Do I have chikungunya? Here’s how to tell whether you need to get tested | health and fitness | Hindustan Times
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Do I have chikungunya? Here’s how to tell whether you need to get tested

health-and-fitness Updated: Sep 16, 2016 13:20 IST
Sanchita Sharma
Sanchita Sharma
Hindustan Times
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Here’s how to tell whether you need to get tested for the joint-breaking infection. (Shutterstock)

Chikungunya, a viral infection spread by the bite of the Aedes aegypti mosquito, last caused an outbreak in India in 2006, when more than 1,500,000 cases and several deaths were reported.

This year, at least 12 people have died of complications related to the disease in the national capital that is battling one of its worst outbreaks.

The Delhi government is examining if chikungunya infection killed these people or if they died of complications not related to the mosquito-borne infection. The infection is known to cause complications and lead to death in the elderly.

Here’s how to tell whether you need to get tested for the joint-breaking infection:

• Symptoms of high fever (102-104°F), joint swelling and pain (lower back, ankle, knees, wrists or fingers), rash, headache, nausea and fatigue.

• High fever and joint pain are the most common symptoms.

• Acute pain in the joints of the knees, ankles and elbows make movement very painful. “Chikungunya” means “to become contorted” in Kimakonde language spoken in parts of Tanzania and Mozambique, which refers to the way the infected, who develop severe joint pain, walk.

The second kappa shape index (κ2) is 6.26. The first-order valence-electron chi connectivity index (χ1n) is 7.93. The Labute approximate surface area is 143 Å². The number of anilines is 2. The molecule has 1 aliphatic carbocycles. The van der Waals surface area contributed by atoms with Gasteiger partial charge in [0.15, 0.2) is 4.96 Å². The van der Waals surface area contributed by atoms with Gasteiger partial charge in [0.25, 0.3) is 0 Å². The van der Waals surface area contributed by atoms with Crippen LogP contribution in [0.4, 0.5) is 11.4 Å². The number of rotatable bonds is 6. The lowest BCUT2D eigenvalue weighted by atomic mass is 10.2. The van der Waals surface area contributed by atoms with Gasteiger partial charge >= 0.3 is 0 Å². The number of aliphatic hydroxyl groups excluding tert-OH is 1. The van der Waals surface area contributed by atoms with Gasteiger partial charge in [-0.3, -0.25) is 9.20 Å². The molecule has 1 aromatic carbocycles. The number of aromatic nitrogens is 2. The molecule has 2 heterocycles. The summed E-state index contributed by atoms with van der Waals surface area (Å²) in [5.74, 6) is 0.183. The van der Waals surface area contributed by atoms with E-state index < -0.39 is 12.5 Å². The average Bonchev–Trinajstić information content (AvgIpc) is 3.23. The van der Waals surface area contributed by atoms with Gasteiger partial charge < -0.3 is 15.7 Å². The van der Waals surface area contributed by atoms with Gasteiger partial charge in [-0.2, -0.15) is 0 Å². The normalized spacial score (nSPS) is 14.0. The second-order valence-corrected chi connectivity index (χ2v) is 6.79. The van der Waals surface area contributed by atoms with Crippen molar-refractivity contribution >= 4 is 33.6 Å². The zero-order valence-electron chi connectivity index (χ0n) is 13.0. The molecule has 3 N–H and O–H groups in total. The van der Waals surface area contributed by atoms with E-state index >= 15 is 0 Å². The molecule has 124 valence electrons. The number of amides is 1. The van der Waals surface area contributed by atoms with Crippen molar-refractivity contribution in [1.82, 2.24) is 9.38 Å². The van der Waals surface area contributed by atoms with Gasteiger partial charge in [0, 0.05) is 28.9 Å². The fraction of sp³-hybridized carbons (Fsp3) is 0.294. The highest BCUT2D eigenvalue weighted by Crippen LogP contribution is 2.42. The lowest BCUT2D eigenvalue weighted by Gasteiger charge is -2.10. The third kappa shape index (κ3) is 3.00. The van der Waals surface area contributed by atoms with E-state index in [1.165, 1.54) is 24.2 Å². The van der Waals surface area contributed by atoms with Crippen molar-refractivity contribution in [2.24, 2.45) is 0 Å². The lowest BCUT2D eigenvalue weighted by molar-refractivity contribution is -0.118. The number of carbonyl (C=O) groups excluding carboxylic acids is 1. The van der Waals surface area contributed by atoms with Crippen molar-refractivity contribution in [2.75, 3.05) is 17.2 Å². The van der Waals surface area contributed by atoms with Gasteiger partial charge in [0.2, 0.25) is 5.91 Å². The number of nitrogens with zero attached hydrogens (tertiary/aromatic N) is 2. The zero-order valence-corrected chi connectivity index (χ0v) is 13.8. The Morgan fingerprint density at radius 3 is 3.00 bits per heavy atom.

• Most people recover within a week but the joint pain may persist for weeks to months.

• It’s likely to be chikungunya if you live in a neighbourhood where other people have been diagnosed with the infection. The fever lasts for two to three days but the virus remains in the human body for up to a week. Mosquitoes biting a sick person during this period can spread disease to others around them.

• You need emergency hospital admission if you develop vision problems, drowsiness, hallucinations, delirium; have persistent vomiting; have difficulty breathing.

• People at risk are newborns infected around the time of birth, older adults over 60 years with medical conditions such as uncontrolled diabetes, hypertension, kidney problems, etc.

• Recovery from chikungunya infection gives life-long immunity, so your fever and pain is not likely to be chikungunya if you’ve had it before.

Source: World Health Organisation, Centers for Disease Control